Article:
Writing, Reviewing and Criticism In The Internet Age

Tag: Batman

Double Barrelled Shotgun Review – Realism and ‘Realism’


From the beginning of the blog I have always tried my best to ensure that this site was kept free of technical jargon and dense language. This wasn’t out of any desire to dumb down, but rather out of the aim of keeping the blog as available to as many potential readers as possible – you don’t and shouldn’t need any background or expertise in arts criticism to feel like cinema and literature are places where you can contribute and take part in our collective culture. Books and movies are among some of the last cultural arenas that everyone can take part in. On top of this I wanted ThePageBoy to be a blog that helped generate discussion, provoked debate and even started some friendly arguments and that should happen in whatever language you possess. I go into all this detail for a simple reason, which is this isn’t a blog I started lightly.  However thanks to things like readers being engaged and full of debate things have reached the point that maybe I need to start being a little more adventurous in what I talk about.

With the release of ‘The Amazing Spider-Man’ a few weeks ago and now the first reviews from Christopher Nolan’s third Batman movie surfacing there has been a lot talk of how superhero movies have become more ‘realistic.’ The Amazing Spider-Man is different because it is more ‘real’ than the Sam Rami trilogy and the reason this struck me as odd is that these films are about a teenager who is bitten by a spider and then becomes a vigilante to combat his guilt about his uncle being murdered. The Christopher Nolan trilogy starts with a billionaire absconding from university, running away from home and then climbing a mountain to join a ninja death cult. Does this sound like a Ken Loach film? No, not even a little bit – I know of nobody whose life is like this. Real life doesn’t consist of fights on top of skyscrapers with mutated lizard men.  Books also get lambasted for not being realistic enough; conversely a lot of young adult fiction has been criticized for being too gritty, or too realistic as if the two words were somehow synonymous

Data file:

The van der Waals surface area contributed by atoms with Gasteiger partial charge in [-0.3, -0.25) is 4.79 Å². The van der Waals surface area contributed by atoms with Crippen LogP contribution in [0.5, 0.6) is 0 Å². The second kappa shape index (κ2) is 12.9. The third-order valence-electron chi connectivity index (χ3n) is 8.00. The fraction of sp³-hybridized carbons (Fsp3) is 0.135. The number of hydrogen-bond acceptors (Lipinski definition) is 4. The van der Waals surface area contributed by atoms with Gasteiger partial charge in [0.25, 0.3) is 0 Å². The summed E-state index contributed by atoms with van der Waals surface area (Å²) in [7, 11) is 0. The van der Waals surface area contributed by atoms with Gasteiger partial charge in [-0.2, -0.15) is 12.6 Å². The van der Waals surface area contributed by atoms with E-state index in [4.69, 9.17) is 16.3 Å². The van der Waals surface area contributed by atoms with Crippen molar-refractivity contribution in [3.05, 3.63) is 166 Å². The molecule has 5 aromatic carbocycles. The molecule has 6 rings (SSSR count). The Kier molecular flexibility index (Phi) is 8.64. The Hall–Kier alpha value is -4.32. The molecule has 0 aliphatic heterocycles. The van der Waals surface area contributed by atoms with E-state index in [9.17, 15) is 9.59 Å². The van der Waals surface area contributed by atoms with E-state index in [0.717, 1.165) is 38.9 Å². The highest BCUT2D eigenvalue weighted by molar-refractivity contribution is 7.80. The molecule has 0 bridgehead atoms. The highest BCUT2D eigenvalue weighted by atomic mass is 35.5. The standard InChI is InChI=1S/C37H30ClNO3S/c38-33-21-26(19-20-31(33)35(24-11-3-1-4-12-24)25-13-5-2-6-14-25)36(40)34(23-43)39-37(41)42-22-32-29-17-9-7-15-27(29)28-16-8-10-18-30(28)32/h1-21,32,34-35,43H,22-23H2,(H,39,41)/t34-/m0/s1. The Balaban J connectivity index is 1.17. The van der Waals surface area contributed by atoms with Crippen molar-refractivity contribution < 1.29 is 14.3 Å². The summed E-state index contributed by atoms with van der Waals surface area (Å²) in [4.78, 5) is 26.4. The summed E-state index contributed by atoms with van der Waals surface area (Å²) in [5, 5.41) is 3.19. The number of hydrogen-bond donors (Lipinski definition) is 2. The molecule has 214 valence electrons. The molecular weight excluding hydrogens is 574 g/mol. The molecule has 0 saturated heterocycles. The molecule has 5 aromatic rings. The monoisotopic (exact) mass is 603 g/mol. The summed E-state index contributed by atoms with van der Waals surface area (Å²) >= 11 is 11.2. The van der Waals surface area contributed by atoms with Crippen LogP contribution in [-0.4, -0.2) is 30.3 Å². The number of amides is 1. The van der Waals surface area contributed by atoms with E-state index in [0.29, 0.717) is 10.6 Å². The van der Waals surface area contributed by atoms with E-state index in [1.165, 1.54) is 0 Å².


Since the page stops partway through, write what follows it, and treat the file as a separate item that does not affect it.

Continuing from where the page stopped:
So this leads to an inevitable conclusion – the word realism doesn’t necessarily have anything to do with real life; when a film is described as realistic it is not because it has anything to do with real life but rather the term is an aesthetic choice and the same goes for literature. So let’s start with the film and what makes these recent films qualify as ‘realistic’ and thus we need to go into a little history. The term ‘realism’ first came into the arts gradually during the period 1750-1850 (very approximately) in a variety of artistic fields. In a stereotype that is shockingly on point, the majority of the artistic fields that gave birth to the rise of realism came from the cultural heavyweight of France. In painting it came and thus literature inevitable followed. To put it as simply as I can, these pioneers, painters like Courbet and Chardin along with writers such as Balzac and Zola were attempting to do something special – create art that exists in third person or some sort of objective reality. Their aim was the production of verisimilitude of the real world. It sounds basic but this was an incredible radical decision for these artists to make. When literary realism reached England it provoked huge controversy; for an artist to make someone up that seemed to be real was considered to be ethically dodgy –lies sold as truth in the guise of art.